The morning sun, into which we were forced to drive, began performing tricks, amusing us every minute with new mirages-trees, ponds, pools, oases-until it decided to play a deadly one. I was driving the Jeep, and Woodrow sat beside me, staring out at the shimmering sand. He thought he saw something fall out of the Land Cruiser up ahead, and in a trance he rose from the seat, saying, “I’ll get it,” as he stepped out the door of the moving Jeep. He hit hard, smashing into the road at 25 miles an hour, scraping and tumbling along head over heels as I jammed on the brakes. When I reached him, he was lying in the middle of the road, his arms and face covered with blood, his knees and legs cut and bleeding. He sat up and began beating himself in anger, pounding his shoulders and thighs with his pulpy hands. “You idiot!” he was screaming at himself “You stupid idiot. You ass. Look what you’ve done! How could you do that? How did you do such a thing? What an ass.” He started crying and began slapping himself hard in the face.

We put him in the Jeep and rushed to the customs post. The medic there cleansed and bound his wounds. When he stepped out of the building, his hands and legs swathed in bandages, he looked like a war-torn Legionnaire. His driving was finished for the next two weeks; though if we’d been going any faster, I realized soberly, a lot more than that might have been finished. As it was, it meant Al and I would have to do 2,000 miles of rough desert driving ourselves.

Willy had proven so reckless behind the wheel, I’d had to forbid his driving. On my previous trip, through Russia, I’d let him drive once-and only once. He had rocketed us along the wretched Soviet highways at breakneck speeds, time and again taking his eyes off the road and his hands off the wheel to photograph peasants and livestock and buildings and whatever else caught his fancy-at seventy miles an hour. When I invited him to join our expedition, I hoped that he had settled down, but he was still a wild driver, weaving all over the pavement, dipping a wheel on the shoulder, taking dangerous blind turns on the wrong side of the road “the way a race car driver showed me.” The last time I’d let him drive was on the winding cliff road along the Algerian coast. I was dead tired and had asked him to relieve me so I could take a quick nap. In ten minutes I was shaken awake by the violent swaying of the car; Willy had taken his shoes off and was steering with his bare feet.

Manu was another problem. When we’d invited him in Spain to join the expedition he’d assured us he could drive. “We Spanish can do anything,” I remembered him saying. “Especially Spanish from the Basque country. Anything.”

I didn’t learn the truth until Tangier, when I asked him to take the Land Cruiser into town for some supplies. He was delighted, gave me a big salute, and leaped into the car. After five minutes of fiddling around, all he’d managed to do was turn on the windshield wipers and unwind the winch. “We have no Jeep in Basque country,” he explained. “Show me, and I drive in one day.” Well, Al did show him, for five days, and on the road from Rabat, Manu had told me he’d mastered the art. I’d let him take the wheel. He’d turned the key with the consummate skill that only a noble Basque could display, and we’d roared off in a merry grinding of gears, Manu the happiest man in the world. I was not unhappy, for it would be good to have someone to relieve Al and Woodrow and me of some driving. Manu drove without an accident for five minutes, but when three camels blocked the road ahead of him he started turning the wheel to go off into the desert. “No, Manu,” I’d shouted, “you can’t do that. The brake, Manu! Put on the brake!”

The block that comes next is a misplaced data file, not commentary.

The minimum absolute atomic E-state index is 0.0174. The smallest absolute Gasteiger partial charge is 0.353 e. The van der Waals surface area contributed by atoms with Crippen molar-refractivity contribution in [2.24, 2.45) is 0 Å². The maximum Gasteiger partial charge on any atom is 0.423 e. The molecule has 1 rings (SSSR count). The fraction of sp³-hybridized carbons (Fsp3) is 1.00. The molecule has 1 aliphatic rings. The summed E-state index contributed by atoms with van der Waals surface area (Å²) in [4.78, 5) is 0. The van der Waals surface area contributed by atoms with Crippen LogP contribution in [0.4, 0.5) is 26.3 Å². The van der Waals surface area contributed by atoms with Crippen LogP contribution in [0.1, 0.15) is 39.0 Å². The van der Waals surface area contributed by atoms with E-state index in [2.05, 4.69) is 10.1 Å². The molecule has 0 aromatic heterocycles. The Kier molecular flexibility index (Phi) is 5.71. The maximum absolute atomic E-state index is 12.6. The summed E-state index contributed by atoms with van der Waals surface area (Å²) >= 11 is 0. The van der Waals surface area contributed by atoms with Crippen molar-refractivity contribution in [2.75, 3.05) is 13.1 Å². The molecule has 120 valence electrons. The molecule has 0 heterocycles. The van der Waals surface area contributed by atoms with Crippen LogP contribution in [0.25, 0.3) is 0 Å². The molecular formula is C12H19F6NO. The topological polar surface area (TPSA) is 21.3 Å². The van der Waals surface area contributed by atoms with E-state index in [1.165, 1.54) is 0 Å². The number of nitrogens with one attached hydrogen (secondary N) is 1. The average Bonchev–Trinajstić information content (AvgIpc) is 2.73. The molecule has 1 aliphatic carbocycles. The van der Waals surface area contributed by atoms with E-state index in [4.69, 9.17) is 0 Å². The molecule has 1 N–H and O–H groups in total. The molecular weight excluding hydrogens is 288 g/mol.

“Brake? Brake? Al hasn’t shown me the brake.”

Al did show him, five more times, but his driving never got better. He was just too carefree, and no lecture could convince him of the dangers of driving or the respect due machinery. He took it as light and gay as everything else, and we found it a lot less of a strain to drive ourselves than to supervise our man from the Basque country.

  • Photo caption on page 120 of the printed publication:
    Steve stands atop the front bumper of the Land Cruiser and uses field glasses to double check what appears to be a tree-like mirage on the vast wasteland of the Chott Djerid salt flats.

We followed the dirt track toward the east, and as the sun came hotter into the sky we began to feel the effects of dehydration. Our eyes burned and our lips cracked. There were no water wells in this part of the desert. There was not a tree anywhere, not even a boulder to give shade. Then, suddenly, as we peaked a slight rise, we saw a glorious sight: a lake stretched in front of us as far as the eye could see, a huge lake in the desert. We all saw it and cheered. Al and I gunned the engines, turned off the road, raced the cars toward the water’s edge. We soon left the soft sand of the desert and reached the hard-crusted surface that marked the periphery of the lake. But the water itself, that great, wonderful, beckoning water, was still distant, still farther than we thought. The faster we drove, the faster the water receded in the distance, until we gradually came to realize we’d been tricked. It was a mirage after all, a classic deception of those shimmering sands, but a deception of such magnitude that we were all stunned.

We got out of the car and examined the ground. It was packed sand and salt deposits interlaced with a network of the tiniest fissures. It must have been a dried lake bed. The map confirmed it: it was Chott Djerid, the biggest dried lake in the Sahara, half as wide as Tunisia itself, half as long as Lake Erie, but absolutely waterless and barren. It held not a stone or bush or mound of any sort; the horizon was as hard as the edge of the sea, the sand around us a flat as Bonneville. We forgot our thirst just thinking of this marvel, and laughing over how we, supposedly old desert hands by then, had been deceived by an empty mirage; but the real desert hands know you can never outwit a mirage, that it’ll get you every time.